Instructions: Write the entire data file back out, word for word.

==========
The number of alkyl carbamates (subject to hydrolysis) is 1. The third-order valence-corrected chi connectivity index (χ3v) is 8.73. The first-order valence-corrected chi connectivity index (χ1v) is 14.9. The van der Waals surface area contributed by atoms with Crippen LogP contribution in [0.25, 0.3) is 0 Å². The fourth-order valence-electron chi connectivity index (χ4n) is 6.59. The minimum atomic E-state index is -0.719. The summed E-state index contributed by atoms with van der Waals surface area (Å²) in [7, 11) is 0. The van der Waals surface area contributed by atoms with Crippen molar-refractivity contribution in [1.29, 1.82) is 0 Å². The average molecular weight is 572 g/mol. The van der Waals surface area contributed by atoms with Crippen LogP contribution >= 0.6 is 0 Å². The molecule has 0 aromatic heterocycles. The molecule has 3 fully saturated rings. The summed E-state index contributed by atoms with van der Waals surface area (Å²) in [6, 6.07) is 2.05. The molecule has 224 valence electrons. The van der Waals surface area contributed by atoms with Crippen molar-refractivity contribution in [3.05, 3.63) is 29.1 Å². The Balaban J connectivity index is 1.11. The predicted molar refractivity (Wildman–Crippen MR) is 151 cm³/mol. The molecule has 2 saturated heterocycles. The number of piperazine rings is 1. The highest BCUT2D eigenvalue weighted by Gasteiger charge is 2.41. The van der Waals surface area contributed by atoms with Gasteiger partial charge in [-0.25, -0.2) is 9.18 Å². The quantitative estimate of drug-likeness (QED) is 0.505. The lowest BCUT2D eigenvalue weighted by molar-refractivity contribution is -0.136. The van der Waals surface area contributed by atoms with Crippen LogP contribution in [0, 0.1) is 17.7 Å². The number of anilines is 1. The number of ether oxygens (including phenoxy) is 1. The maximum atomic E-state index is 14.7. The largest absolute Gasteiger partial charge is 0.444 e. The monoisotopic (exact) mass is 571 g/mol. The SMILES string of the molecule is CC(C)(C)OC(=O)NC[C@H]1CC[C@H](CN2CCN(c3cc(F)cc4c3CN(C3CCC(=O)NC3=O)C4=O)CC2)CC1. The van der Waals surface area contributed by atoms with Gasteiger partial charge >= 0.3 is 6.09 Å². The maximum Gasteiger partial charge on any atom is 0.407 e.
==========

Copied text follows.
The number of alkyl carbamates (subject to hydrolysis) is 1. The third-order valence-corrected chi connectivity index (χ3v) is 8.73. The first-order valence-corrected chi connectivity index (χ1v) is 14.9. The van der Waals surface area contributed by atoms with Crippen LogP contribution in [0.25, 0.3) is 0 Å². The fourth-order valence-electron chi connectivity index (χ4n) is 6.59. The minimum atomic E-state index is -0.719. The summed E-state index contributed by atoms with van der Waals surface area (Å²) in [7, 11) is 0. The van der Waals surface area contributed by atoms with Crippen molar-refractivity contribution in [1.29, 1.82) is 0 Å². The average molecular weight is 572 g/mol. The van der Waals surface area contributed by atoms with Crippen LogP contribution >= 0.6 is 0 Å². The molecule has 0 aromatic heterocycles. The molecule has 3 fully saturated rings. The summed E-state index contributed by atoms with van der Waals surface area (Å²) in [6, 6.07) is 2.05. The molecule has 224 valence electrons. The van der Waals surface area contributed by atoms with Crippen molar-refractivity contribution in [3.05, 3.63) is 29.1 Å². The Balaban J connectivity index is 1.11. The predicted molar refractivity (Wildman–Crippen MR) is 151 cm³/mol. The molecule has 2 saturated heterocycles. The number of piperazine rings is 1. The highest BCUT2D eigenvalue weighted by Gasteiger charge is 2.41. The van der Waals surface area contributed by atoms with Gasteiger partial charge in [-0.25, -0.2) is 9.18 Å². The quantitative estimate of drug-likeness (QED) is 0.505. The lowest BCUT2D eigenvalue weighted by molar-refractivity contribution is -0.136. The van der Waals surface area contributed by atoms with Crippen LogP contribution in [0, 0.1) is 17.7 Å². The number of anilines is 1. The number of ether oxygens (including phenoxy) is 1. The maximum atomic E-state index is 14.7. The largest absolute Gasteiger partial charge is 0.444 e. The monoisotopic (exact) mass is 571 g/mol. The SMILES string of the molecule is CC(C)(C)OC(=O)NC[C@H]1CC[C@H](CN2CCN(c3cc(F)cc4c3CN(C3CCC(=O)NC3=O)C4=O)CC2)CC1. The van der Waals surface area contributed by atoms with Gasteiger partial charge >= 0.3 is 6.09 Å². The maximum Gasteiger partial charge on any atom is 0.407 e.